These tips can help you make money packaging tours while still offering an outstanding value for those that are traveling with you.
We always want to provide “goodies” for our group members, and we may need extra party and promotional assistance. Our trips need to make a profit as well, but we can’t have our planning seem like a bureaucratic buying process.
We can either put together our own trip, or we can ask a tour operator to quote us a net cost for an entire package. In both scenarios, we need to ensure we are making a profit on our trip, but you cannot act like a sales shark with this process.
(For more advice on this topic, pick up a copy of Traveling Tribes.)
How Many Tour Participants Do We Price Upon?
How can you tell how many people are going to join the tour? Ten, twenty, 30 or more? We don’t know. But we do know that we will have to make assumptions, and cost the trip on the minimum number of participants. So when pricing, be modest and go with the minimum, not the maximum.
Book the Maximum, Price for the Minimum
Try to book in advance with the maximum number you think will be joining you on your trip, but price for the minimum. For example, book a motorcoach for 40, but price the tour based on 20. When you get the additional 20, you will make the profit.
One factor of costs are the variable costs. These are meals, hotel costs entrance fees and other costs that relate to each tour participant. Another cost is fixed costs. These are those that relate to the tour project as a whole, and don’t change with the number of participants.
The numbers break down like this:
Hotel at $86 net per night/room x 3 nights = $258 total per room
Divided by 2 persons in the room = total hotel cost per person $129.00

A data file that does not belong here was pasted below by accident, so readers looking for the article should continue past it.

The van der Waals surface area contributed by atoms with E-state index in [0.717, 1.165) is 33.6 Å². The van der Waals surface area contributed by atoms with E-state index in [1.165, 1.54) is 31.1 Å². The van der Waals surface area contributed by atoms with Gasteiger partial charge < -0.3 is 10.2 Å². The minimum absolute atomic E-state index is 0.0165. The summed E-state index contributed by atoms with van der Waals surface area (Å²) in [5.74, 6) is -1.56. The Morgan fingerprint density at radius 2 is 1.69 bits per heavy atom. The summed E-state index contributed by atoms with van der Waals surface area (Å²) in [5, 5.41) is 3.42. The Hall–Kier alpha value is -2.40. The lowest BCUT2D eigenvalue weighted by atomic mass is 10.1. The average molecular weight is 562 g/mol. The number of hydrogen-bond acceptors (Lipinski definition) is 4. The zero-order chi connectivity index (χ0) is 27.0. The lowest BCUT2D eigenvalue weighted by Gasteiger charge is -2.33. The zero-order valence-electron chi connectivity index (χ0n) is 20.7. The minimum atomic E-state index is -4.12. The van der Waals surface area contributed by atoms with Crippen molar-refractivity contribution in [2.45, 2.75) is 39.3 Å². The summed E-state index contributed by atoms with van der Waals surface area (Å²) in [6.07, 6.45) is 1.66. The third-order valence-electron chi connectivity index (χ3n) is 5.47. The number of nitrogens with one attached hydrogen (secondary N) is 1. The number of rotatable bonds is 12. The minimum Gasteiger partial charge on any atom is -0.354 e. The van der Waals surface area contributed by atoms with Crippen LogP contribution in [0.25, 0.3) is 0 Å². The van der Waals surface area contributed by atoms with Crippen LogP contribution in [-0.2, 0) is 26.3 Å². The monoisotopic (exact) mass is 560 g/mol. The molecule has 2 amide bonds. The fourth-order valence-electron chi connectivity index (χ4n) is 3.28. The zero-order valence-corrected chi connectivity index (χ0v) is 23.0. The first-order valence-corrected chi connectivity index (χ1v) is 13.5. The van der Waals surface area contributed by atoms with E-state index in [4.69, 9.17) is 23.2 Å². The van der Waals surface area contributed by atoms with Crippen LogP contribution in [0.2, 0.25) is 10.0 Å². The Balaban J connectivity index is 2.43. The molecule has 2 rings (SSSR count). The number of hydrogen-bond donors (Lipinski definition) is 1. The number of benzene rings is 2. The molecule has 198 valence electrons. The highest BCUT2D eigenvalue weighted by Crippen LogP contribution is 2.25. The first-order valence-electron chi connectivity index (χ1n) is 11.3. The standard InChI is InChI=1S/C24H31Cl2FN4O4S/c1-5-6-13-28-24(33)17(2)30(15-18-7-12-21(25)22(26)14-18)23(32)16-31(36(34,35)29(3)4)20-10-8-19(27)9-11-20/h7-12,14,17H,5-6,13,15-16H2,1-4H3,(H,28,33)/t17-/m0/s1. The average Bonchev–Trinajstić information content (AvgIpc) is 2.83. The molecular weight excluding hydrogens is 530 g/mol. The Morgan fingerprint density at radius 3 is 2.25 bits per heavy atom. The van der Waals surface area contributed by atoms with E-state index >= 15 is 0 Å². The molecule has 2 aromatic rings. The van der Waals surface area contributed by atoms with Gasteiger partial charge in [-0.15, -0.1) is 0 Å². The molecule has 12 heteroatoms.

Tax on above room, if at 7% $9.03
Breakfast, 3 mornings at $8.50 $25.50
Welcome cocktail party, estimate 2 drinks at $5 per drink & tip $10.00
Two sightseeing tours-
One half day city tour at $35, One full day excursion at $55 = $90.00
Baggage porter at $1 in and $1 out of the hotel $2.00
One theatre evening, tickets at group rate, per person $25.00
Total Variable Costs Per Person: $454.03
Motorcoach charter, 40 seats, at $650 per day x 4 days $2,600.00
Promotional costs—flyers, paid ad in town newspaper $400.00
Tour escort’s expenses, variable from above, if not complimentary by suppliers $454.03
Total Fixed Costs Per Tour Project: $3,454.03
Putting It All Together
Per Person variable expenses $454.03
Each person’s share of the $3,454.03 fixed expenses, if assuming 20 participants $172.70
Total Net Costs Per Tour Participant $626.73
We now know that if we have 20 people join the tour, it will cost us $626.73 per person to operate this tour. The next question is how much are we going to mark up these net costs and what are we going to charge each person? Let’s assume we wish to mark up the per person net price of $626.73 by 15%, the add‐on would be $94 per person, and we arrive at a total sell price of $720.73.
We may round it up or down, arbitrarily deciding to sell it at $720 or $725, or even drop our profit and sell it at only $699. (Note: a markup of 15% does not yield a 15% profit. The profit will be 13%. To make 15% you would divide the costs by .85, thus selling it at $739).
No Law on Markups
There is no “law” that we have to mark it up 15%. If we feel $699 is not a sellable price, we may have to rethink the mark up or adjust the content of the tour—perhaps drop to a less expensive hotel or other similar adjustment. On the other hand, if the itinerary is sufficiently distinctive, maybe we don’t need to be competitive in price. Another way would be to price it on 25 expected participants rather than 20 if we really can sell 25. Note that if we were successful at selling 20 at a $94 markup per person, our organization would earn $1,880 on this trip. This would perhaps give us a little extra money to do something special for the participants, like pay for a reunion party.
The Secret Source of Revenue
The secret is that we would earn an extra $172.70 per person on each additional traveler above 20 that joins the group, plus the $94 markup. If 10 additional participants join, they add a total of $2,667 extra to the organization. Why? Because the first 20 people who joined have already paid for the fixed expenses of $3,454.03. Tour participants #21 through 30 pay us the same trip cost as everyone else.
However, we do not have to pay out their share of the fixed expenses ($172.70) since the first 20 participants have already covered it. Pricing is indeed a slippery slope, but if one understands the basics behind it, one can adjust prices upward or downward to meet the financial needs of the organization.